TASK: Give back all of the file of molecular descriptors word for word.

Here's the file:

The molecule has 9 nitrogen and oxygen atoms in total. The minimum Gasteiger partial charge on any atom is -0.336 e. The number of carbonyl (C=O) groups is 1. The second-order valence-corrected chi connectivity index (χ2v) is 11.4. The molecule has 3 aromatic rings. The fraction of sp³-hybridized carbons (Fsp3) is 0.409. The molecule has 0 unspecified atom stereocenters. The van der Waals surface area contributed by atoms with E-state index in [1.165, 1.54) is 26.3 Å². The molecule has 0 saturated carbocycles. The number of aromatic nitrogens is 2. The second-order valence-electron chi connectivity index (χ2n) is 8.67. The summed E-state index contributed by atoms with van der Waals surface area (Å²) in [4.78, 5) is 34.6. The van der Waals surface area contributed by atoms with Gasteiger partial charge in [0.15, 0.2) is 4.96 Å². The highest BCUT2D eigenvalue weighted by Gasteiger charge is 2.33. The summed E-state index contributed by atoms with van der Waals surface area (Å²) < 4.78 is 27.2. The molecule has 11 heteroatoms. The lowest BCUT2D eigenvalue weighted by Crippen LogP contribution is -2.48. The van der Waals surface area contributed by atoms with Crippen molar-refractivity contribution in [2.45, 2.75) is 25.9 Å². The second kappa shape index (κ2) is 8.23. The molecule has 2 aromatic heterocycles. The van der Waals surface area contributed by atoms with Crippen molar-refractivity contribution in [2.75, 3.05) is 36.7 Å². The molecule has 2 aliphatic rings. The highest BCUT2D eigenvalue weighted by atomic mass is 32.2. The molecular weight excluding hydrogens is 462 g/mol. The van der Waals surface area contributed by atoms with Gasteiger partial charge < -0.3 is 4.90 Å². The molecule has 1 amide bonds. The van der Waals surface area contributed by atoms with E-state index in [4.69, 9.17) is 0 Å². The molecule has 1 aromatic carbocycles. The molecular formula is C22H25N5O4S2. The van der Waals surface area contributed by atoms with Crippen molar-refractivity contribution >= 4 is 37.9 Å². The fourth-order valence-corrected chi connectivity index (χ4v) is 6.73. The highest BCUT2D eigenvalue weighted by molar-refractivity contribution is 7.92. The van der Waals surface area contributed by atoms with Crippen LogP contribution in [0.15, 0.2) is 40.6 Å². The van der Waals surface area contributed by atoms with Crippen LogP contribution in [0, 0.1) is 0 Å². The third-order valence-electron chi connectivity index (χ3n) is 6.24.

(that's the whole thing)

The molecule has 9 nitrogen and oxygen atoms in total. The minimum Gasteiger partial charge on any atom is -0.336 e. The number of carbonyl (C=O) groups is 1. The second-order valence-corrected chi connectivity index (χ2v) is 11.4. The molecule has 3 aromatic rings. The fraction of sp³-hybridized carbons (Fsp3) is 0.409. The molecule has 0 unspecified atom stereocenters. The van der Waals surface area contributed by atoms with E-state index in [1.165, 1.54) is 26.3 Å². The molecule has 0 saturated carbocycles. The number of aromatic nitrogens is 2. The second-order valence-electron chi connectivity index (χ2n) is 8.67. The summed E-state index contributed by atoms with van der Waals surface area (Å²) in [4.78, 5) is 34.6. The van der Waals surface area contributed by atoms with Gasteiger partial charge in [0.15, 0.2) is 4.96 Å². The highest BCUT2D eigenvalue weighted by Gasteiger charge is 2.33. The summed E-state index contributed by atoms with van der Waals surface area (Å²) < 4.78 is 27.2. The molecule has 11 heteroatoms. The lowest BCUT2D eigenvalue weighted by Crippen LogP contribution is -2.48. The van der Waals surface area contributed by atoms with Crippen molar-refractivity contribution in [2.45, 2.75) is 25.9 Å². The second kappa shape index (κ2) is 8.23. The molecule has 2 aromatic heterocycles. The van der Waals surface area contributed by atoms with Crippen molar-refractivity contribution in [2.75, 3.05) is 36.7 Å². The molecule has 2 aliphatic rings. The highest BCUT2D eigenvalue weighted by atomic mass is 32.2. The molecular weight excluding hydrogens is 462 g/mol. The van der Waals surface area contributed by atoms with Gasteiger partial charge < -0.3 is 4.90 Å². The molecule has 1 amide bonds. The van der Waals surface area contributed by atoms with E-state index in [4.69, 9.17) is 0 Å². The molecule has 1 aromatic carbocycles. The molecular formula is C22H25N5O4S2. The van der Waals surface area contributed by atoms with Crippen molar-refractivity contribution >= 4 is 37.9 Å². The fourth-order valence-corrected chi connectivity index (χ4v) is 6.73. The highest BCUT2D eigenvalue weighted by molar-refractivity contribution is 7.92. The van der Waals surface area contributed by atoms with Crippen LogP contribution in [0.15, 0.2) is 40.6 Å². The van der Waals surface area contributed by atoms with Crippen LogP contribution in [0, 0.1) is 0 Å². The third-order valence-electron chi connectivity index (χ3n) is 6.24.